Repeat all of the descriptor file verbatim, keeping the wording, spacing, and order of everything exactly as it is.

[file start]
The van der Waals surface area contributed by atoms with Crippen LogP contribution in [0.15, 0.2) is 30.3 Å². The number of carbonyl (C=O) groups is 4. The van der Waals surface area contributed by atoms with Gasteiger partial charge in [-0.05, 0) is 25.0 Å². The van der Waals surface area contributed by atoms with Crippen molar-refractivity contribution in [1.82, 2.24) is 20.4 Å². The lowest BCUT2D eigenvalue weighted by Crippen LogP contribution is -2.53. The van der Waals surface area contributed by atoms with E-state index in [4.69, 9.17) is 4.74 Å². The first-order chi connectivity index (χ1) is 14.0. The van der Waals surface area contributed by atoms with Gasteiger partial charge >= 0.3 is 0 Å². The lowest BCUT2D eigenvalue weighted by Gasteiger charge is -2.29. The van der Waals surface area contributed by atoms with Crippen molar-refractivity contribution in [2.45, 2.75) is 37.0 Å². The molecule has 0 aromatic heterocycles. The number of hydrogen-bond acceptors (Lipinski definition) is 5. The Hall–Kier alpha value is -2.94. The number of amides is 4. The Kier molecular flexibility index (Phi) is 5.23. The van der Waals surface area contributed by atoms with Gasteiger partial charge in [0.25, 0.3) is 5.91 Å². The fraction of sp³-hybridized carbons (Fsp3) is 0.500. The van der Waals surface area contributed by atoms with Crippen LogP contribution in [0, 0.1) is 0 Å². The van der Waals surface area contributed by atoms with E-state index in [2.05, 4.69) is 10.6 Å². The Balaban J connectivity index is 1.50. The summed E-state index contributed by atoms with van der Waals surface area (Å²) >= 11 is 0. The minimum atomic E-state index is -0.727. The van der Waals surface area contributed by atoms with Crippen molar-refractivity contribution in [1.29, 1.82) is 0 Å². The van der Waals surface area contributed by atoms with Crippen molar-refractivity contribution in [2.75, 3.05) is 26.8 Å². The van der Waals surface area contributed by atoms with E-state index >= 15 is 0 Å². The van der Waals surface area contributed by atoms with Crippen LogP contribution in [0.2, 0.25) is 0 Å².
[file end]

The van der Waals surface area contributed by atoms with Crippen LogP contribution in [0.15, 0.2) is 30.3 Å². The number of carbonyl (C=O) groups is 4. The van der Waals surface area contributed by atoms with Gasteiger partial charge in [-0.05, 0) is 25.0 Å². The van der Waals surface area contributed by atoms with Crippen molar-refractivity contribution in [1.82, 2.24) is 20.4 Å². The lowest BCUT2D eigenvalue weighted by Crippen LogP contribution is -2.53. The van der Waals surface area contributed by atoms with E-state index in [4.69, 9.17) is 4.74 Å². The first-order chi connectivity index (χ1) is 14.0. The van der Waals surface area contributed by atoms with Gasteiger partial charge >= 0.3 is 0 Å². The lowest BCUT2D eigenvalue weighted by Gasteiger charge is -2.29. The van der Waals surface area contributed by atoms with Crippen molar-refractivity contribution in [2.45, 2.75) is 37.0 Å². The molecule has 0 aromatic heterocycles. The number of hydrogen-bond acceptors (Lipinski definition) is 5. The Hall–Kier alpha value is -2.94. The number of amides is 4. The Kier molecular flexibility index (Phi) is 5.23. The van der Waals surface area contributed by atoms with Gasteiger partial charge in [0.25, 0.3) is 5.91 Å². The fraction of sp³-hybridized carbons (Fsp3) is 0.500. The van der Waals surface area contributed by atoms with Crippen LogP contribution in [0, 0.1) is 0 Å². The van der Waals surface area contributed by atoms with E-state index in [2.05, 4.69) is 10.6 Å². The Balaban J connectivity index is 1.50. The summed E-state index contributed by atoms with van der Waals surface area (Å²) >= 11 is 0. The minimum atomic E-state index is -0.727. The van der Waals surface area contributed by atoms with Crippen molar-refractivity contribution in [1.29, 1.82) is 0 Å². The van der Waals surface area contributed by atoms with Crippen molar-refractivity contribution in [2.75, 3.05) is 26.8 Å². The van der Waals surface area contributed by atoms with E-state index >= 15 is 0 Å². The van der Waals surface area contributed by atoms with Crippen LogP contribution in [0.2, 0.25) is 0 Å².